Anyone still play C64 games on an actual C64?

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EnglishInvader
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26 Nov 2017, 6:28 am

SabbraCadabra wrote:
I don't know if I could deal with the real hardware, though...I can't imagine a tape drive being much fun at all =) I mean, besides the fact that I'm in NTSC-world.


The vast majority of US release C64 games were on floppy disk. The 1541 and its variants were a lot cheaper in the States. The increased file storage meant that the US game library took a very different turn to the European one. Most of the American C64 users I've come across tend to branch out to the PAL library (they don't seem to be content with the US library) and I would say that you need to be a fairly hard core import gamer to pull it off; the ZX Spectrum would be even harder although I have seen American Speccy users on YouTube.

The tape drives are actually quite pleasant to use. They can take a bit of time to load but some game developers made up for it with lots of neat tunes and demos to keep the user occupied (some loaders even have a mini game that runs while the main game is loading). Some people devote their whole lives to exploring C64 tape loaders.



VengefulMenace11
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26 Nov 2017, 5:31 pm

staremaster wrote:
I played quite a bit of C64, some of the games were really bad. I remember the C64 Contra being pretty good, the Commodore would accept Sega controllers.


Well, i have A LOT of bad games for mine. Quite a few bootleg games, too.



SabbraCadabra
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26 Nov 2017, 6:07 pm

EnglishInvader wrote:
The vast majority of US release C64 games were on floppy disk.

I was talking about the Speccy =) I've seen some games with REALLY long load times. Thankfully the emulators support fast loading, or even pre-loaded snapshot files.


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Ichinin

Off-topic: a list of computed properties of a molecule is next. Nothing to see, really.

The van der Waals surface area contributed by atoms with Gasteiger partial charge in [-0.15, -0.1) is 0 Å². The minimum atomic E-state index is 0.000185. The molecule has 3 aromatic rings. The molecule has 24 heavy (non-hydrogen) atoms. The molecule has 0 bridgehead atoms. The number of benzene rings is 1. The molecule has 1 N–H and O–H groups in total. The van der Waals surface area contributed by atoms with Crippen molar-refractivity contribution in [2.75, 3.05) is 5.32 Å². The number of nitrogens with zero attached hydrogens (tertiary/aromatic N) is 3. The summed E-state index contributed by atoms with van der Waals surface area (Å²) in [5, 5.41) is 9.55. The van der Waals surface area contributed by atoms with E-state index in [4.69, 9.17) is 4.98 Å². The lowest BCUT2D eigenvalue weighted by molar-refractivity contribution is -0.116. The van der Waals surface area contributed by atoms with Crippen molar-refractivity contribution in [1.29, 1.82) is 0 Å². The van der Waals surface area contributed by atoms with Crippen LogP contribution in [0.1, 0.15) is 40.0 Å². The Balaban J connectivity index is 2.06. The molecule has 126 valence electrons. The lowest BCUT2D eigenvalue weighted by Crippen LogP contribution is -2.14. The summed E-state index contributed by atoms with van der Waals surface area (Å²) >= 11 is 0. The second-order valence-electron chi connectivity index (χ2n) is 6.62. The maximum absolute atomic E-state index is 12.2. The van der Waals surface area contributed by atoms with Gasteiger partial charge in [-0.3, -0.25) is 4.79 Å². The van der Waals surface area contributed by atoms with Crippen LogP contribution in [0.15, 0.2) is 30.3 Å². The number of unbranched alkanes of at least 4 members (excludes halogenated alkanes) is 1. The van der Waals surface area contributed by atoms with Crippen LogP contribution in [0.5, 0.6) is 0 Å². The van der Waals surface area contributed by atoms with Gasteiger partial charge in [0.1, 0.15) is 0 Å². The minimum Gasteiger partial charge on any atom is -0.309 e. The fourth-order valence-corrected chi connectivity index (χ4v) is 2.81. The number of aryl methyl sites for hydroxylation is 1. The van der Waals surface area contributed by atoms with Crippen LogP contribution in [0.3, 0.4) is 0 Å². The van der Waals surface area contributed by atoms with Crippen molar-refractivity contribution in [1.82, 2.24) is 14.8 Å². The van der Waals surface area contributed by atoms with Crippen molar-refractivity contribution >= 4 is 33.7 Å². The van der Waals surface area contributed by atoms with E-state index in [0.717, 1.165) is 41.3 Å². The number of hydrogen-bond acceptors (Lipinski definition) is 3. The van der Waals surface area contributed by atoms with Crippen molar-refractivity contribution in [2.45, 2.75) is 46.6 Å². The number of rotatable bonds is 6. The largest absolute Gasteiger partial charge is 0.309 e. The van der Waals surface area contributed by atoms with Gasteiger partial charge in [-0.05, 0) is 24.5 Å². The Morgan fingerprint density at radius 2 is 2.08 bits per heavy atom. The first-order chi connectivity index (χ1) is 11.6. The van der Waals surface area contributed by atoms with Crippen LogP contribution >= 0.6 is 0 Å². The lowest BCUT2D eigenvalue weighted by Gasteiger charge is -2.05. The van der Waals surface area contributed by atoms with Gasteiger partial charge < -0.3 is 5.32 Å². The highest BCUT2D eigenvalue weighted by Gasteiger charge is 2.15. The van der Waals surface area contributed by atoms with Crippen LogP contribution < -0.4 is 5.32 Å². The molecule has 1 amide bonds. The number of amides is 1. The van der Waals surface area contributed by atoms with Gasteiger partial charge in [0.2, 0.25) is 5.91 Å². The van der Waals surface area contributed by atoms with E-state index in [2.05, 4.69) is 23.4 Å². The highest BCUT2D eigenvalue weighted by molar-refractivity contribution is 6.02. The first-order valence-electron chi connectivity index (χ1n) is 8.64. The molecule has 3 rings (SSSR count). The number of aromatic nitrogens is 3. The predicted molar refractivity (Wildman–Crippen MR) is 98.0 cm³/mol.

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27 Nov 2017, 1:08 am

Fortunately, there were cartridges like Final Cartridge III that could write a memory snapshot to disk or tape (first file was a fastloader, second file was the memory dump of the active memory content) that supported accelerated loading, even without the cartridge itself. Sort of a "make snapshot" feature like virtual machines have today.

Also a very good feature when you were looking to progress in a difficult game: save at the difficult point, use the snapshot to quickly get back if you used up all your lives.


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MagicKnight
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27 Nov 2017, 9:39 am

SabbraCadabra wrote:
Also, seems like a lot of really great C64 games are just lazy Spectrum ports, albeit with some nice SID chip music added in. Or Atari 8-bit ports. Or Apple ][ ports with more colors...


That's all partly true but the C64 has many exclusive games and also, the other way around, games the were ported *to* other platforms. In these cases, there's nothing that can be compared to native C64 games in technical terms.

The C64 had the best gaming hardware of the 80's even if a tad under-powered on the CPU side. Programmers who managed to master that machine did wonders that could rival even the NES, which came much later.

I know, that may sound weird coming from a Speccy guy but as much as love this machine, I am not a blind fan boy. I know exactly what's right and what's wrong with it. The Speccy is the best machine for my taste overall, it's got the games I like the most and I grew on it. Nevertheless, it's got so many flaws as well. All home computers from back in the day were flawed one way or another.

SabbraCadabra wrote:
I don't know if I could deal with the real hardware, though...I can't imagine a tape drive being much fun at all =) I mean, besides the fact that I'm in NTSC-world.


The Commodore disc drive was almost as slow as the tape drive, despite being itself a whole computer apart and costing as much as the C64. It's a very inefficient and expensive device. This is why tapes were the norm for European C64 users: budget and value for money. US citizens always had more purchasing power so they went full on the disc drive route instead.

The Spectrum had many disc drive standards and they were very fast and reliable but since budget was the norm in Europe, not many people had disc interfaces for their Spectrums. Besides, the ZX Spectrum is the best machine to use with tapes. As long as your recorder isn't total crap and your tape didn't come off the landfill, it will load your tape. In fact, if a tape comes from the landfill but you have a reasonably good recorder, the Spectrum will most probably load it. I have had such an experience countless times.